There was something Ruthian about the whole deal. Ace pitcher . . . and slugger. The Rocket as Bambino. For just one inning.
Roger Clemens went the route last night, beating the Seattle Mariners, 11-4, for his third win of the year. But long after everything else about the game is forgotten, fans will speak of the night they saw Roger Clemens get his first hit in the big leagues.
On a warm and dry Thursday night in May of 1996, Sox fans fell in love with Clemens all over again. The Rocket’s teammates and 31,551 fans were delirious when he walked up to the plate in the bottom of the eighth inning. When Clemens cracked a single up the middle off Seattle lefty Norm Charlton, there were smiles from foul pole to foul pole.
Baseball was fun. Fenway was fun. Clemens was having fun. This was about the sheer joy of competition -- the feeling that drew us into baseball in the first place.
Clemens saved the ball after hitting his single. No doubt it’s worth more today than those JFK golf clubs he bid on.
``I couldn’t even swallow when I went out to warm up in the ninth inning,’’ Clemens said.
It was easily the high point of this dreadful season. Fenway must have been something like this when Ted Williams pitched against the Detroit Tigers here in 1941.
``They’re all telling me I’m a threat to Ted’s record now,’’ Clemens said. ``Batting 1.000. They’re going to have to put that down in the books.’’
Done. Let the record show that Clemens now has 185 major league victories, 2,416 strikeouts and a career batting average of 1.000. Go ahead, you great Bambino. Try topping those numbers.
The situation developed when Kevin Kennedy managed himself out of the designated hitter. Clemens was inserted into the ninth spot in the order after the Sox batted around in the seventh. Infamous as the man who let Jose Canseco pitch (Canseco blew out his arm pitching at Fenway in 1993), Kennedy is also the man who let Roger hit.
``Believe me, it was in the back of my mind,’’ said Kennedy. ``And of course, it was ironic that tonight I had to put Jose in left field when Roger moved into the No. 9 spot.’’
With two out and nobody on in the eighth, Clemens donned a batting helmet and stepped toward the plate. It was weird. It was like seeing Ray Bourque in goal or Drew Bledsoe lining up at wide receiver.
The Rocket was wearing Mo Vaughn’s elbow pad on his left arm and Kevin Mitchell’s shin guard on his left leg.
``I took all that football gear,’’ he said. ``I was kind of making a mockery of the guys who wear all that gear. But you do feel safe.’’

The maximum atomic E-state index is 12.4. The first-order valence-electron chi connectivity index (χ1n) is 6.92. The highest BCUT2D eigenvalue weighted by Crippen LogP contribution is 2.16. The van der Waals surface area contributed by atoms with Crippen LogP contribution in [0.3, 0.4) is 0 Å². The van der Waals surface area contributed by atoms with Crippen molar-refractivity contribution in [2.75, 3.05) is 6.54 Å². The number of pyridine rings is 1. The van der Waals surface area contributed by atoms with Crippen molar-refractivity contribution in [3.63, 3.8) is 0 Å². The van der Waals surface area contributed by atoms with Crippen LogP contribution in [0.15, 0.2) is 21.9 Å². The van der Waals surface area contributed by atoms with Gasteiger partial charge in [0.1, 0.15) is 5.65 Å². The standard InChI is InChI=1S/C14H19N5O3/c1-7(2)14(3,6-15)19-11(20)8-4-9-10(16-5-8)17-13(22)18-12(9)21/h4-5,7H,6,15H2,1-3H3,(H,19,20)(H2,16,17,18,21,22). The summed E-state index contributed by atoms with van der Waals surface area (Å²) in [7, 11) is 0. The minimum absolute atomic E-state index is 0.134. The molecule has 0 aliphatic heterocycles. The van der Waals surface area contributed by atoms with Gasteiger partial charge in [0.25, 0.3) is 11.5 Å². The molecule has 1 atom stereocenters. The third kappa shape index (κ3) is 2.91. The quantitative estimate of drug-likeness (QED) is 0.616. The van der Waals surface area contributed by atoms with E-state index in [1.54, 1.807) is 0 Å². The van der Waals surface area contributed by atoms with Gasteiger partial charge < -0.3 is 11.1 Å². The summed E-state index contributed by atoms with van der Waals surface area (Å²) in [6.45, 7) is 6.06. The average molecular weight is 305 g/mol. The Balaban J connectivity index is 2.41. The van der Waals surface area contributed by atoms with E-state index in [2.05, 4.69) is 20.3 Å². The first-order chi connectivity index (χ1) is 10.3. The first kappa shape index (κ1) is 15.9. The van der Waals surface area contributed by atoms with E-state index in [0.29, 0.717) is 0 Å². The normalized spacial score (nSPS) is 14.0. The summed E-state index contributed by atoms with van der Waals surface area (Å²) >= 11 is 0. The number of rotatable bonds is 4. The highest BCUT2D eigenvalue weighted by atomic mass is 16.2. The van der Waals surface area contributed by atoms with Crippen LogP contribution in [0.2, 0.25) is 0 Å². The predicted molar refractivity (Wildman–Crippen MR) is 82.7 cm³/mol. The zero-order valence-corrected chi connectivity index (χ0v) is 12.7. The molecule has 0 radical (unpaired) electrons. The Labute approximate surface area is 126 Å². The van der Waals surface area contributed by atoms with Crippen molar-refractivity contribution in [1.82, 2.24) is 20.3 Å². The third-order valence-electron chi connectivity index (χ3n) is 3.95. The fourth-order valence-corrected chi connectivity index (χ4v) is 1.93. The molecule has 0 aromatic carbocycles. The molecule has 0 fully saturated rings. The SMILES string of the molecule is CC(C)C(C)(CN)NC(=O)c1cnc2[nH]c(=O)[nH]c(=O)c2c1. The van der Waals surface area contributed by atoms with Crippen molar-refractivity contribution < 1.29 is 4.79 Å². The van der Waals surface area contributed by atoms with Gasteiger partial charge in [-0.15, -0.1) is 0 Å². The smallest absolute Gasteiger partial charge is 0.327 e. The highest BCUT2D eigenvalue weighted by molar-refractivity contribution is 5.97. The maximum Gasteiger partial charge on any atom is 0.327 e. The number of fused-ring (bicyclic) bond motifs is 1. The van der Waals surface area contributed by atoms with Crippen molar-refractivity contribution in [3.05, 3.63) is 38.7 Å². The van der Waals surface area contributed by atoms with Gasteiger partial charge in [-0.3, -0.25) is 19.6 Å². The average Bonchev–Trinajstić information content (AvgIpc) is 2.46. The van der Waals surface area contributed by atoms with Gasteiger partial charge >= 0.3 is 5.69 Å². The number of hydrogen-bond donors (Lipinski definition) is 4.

He chatted briefly with catcher John Marzano, a former battery mate.
``I told him I’m swinging at three and I’m out of here,’’’ said Clemens. ``It was weird, me being at Fenway Park, standing at the plate. And then the first bat I used I think they got at the concession stands.’’
Using the generic bat, Clemens swung at the first pitch and fouled it weakly down the first-base line. The bat shattered. A Bill Haselman model (32 1/2-ounce Cooper) was handed to Clemens. At this point, Clemens had officially used more equipment for one plate appearance than any other Sox player this year.
After taking strike two, he ripped the next pitch up the middle. The ball streaked between Charlton’s legs and into center field. A stunned Charlton fell down as the ball squirted through him.
``Norm has that big leg kick,’’ noted Clemens. ``I was trying to pick the ball up. I just threw the head of the bat out there and I was fortunate. I think Norm was as surprised as I was.’’
A laughing Canseco said, ``We were all up in the dugout saying, `God, is it that easy to hit in this league?’ ‘’
The crowd roared its approval. Clemens’ at-bat was reminiscent of Luis Tiant’s tour-de-bases in the first game of the 1975 World Series.
``I was glad the fans here got to see it,’’ said Clemens.
Red Sox Nation loved it. On this night, Boston fans embraced the Rocket in a way they haven’t since he was thin and fuzzy-cheeked in 1986. Seattle seems to bring out the best in Clemens. The Mariners were his victims when he fanned 20 in April of ‘86.
That was so long ago. It’s strange to realize that Clemens came to Fenway the year after Yaz, who came to Fenway the year after Williams. The Rocket has been in a Boston uniform longer than any other active athlete except Bourque.
He is part of the Boston landscape, no less than Chet and Nat, the Hatch Shell and the Cheers bar. Think of it this way: Dick MacPherson, John Stephens, Craig Janney, Bruce Shoebottom, Dave Gavitt, Acie Earl, Ellis Burks, Dick Lutsk and Margo Adams all have come and gone since Clemens first pitched for the Red Sox in 1984.
Now he is almost 34 years old, hasn’t won 20 since 1990 and may very well wind up pitching for the Houston Astros next year. It turns out that 1986, when he was 24-4 and MVP, was the closest he got to winning a World Series -- and owning the city of Boston.
But, for one night, it was just like the old days. Fans chanted his name and there was sweet innocence about him.
Roger Clemens batted. Roger Clemens hit. After 12 years, three Cy Youngs and 185 victories, he finally felt like a baseball player again.